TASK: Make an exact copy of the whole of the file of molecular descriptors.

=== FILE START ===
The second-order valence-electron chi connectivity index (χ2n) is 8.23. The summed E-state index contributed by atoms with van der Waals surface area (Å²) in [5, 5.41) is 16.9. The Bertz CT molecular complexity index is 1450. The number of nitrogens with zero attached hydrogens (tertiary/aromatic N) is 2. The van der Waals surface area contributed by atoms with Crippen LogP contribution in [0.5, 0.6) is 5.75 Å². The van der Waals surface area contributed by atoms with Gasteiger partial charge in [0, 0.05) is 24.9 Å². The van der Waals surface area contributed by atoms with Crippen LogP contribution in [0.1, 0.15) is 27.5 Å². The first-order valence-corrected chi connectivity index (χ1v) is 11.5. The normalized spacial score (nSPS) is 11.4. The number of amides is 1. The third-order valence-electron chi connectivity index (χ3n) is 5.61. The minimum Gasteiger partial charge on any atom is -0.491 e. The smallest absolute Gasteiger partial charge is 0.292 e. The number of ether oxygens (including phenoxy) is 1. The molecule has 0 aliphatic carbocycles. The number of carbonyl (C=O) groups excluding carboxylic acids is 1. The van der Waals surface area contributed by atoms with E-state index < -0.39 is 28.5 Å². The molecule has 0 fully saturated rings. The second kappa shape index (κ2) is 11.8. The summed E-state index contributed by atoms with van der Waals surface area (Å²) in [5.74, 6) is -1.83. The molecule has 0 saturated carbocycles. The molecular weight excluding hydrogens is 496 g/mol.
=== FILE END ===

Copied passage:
The second-order valence-electron chi connectivity index (χ2n) is 8.23. The summed E-state index contributed by atoms with van der Waals surface area (Å²) in [5, 5.41) is 16.9. The Bertz CT molecular complexity index is 1450. The number of nitrogens with zero attached hydrogens (tertiary/aromatic N) is 2. The van der Waals surface area contributed by atoms with Crippen LogP contribution in [0.5, 0.6) is 5.75 Å². The van der Waals surface area contributed by atoms with Gasteiger partial charge in [0, 0.05) is 24.9 Å². The van der Waals surface area contributed by atoms with Crippen LogP contribution in [0.1, 0.15) is 27.5 Å². The first-order valence-corrected chi connectivity index (χ1v) is 11.5. The normalized spacial score (nSPS) is 11.4. The number of amides is 1. The third-order valence-electron chi connectivity index (χ3n) is 5.61. The minimum Gasteiger partial charge on any atom is -0.491 e. The smallest absolute Gasteiger partial charge is 0.292 e. The number of ether oxygens (including phenoxy) is 1. The molecule has 0 aliphatic carbocycles. The number of carbonyl (C=O) groups excluding carboxylic acids is 1. The van der Waals surface area contributed by atoms with E-state index < -0.39 is 28.5 Å². The molecule has 0 fully saturated rings. The second kappa shape index (κ2) is 11.8. The summed E-state index contributed by atoms with van der Waals surface area (Å²) in [5.74, 6) is -1.83. The molecule has 0 saturated carbocycles. The molecular weight excluding hydrogens is 496 g/mol.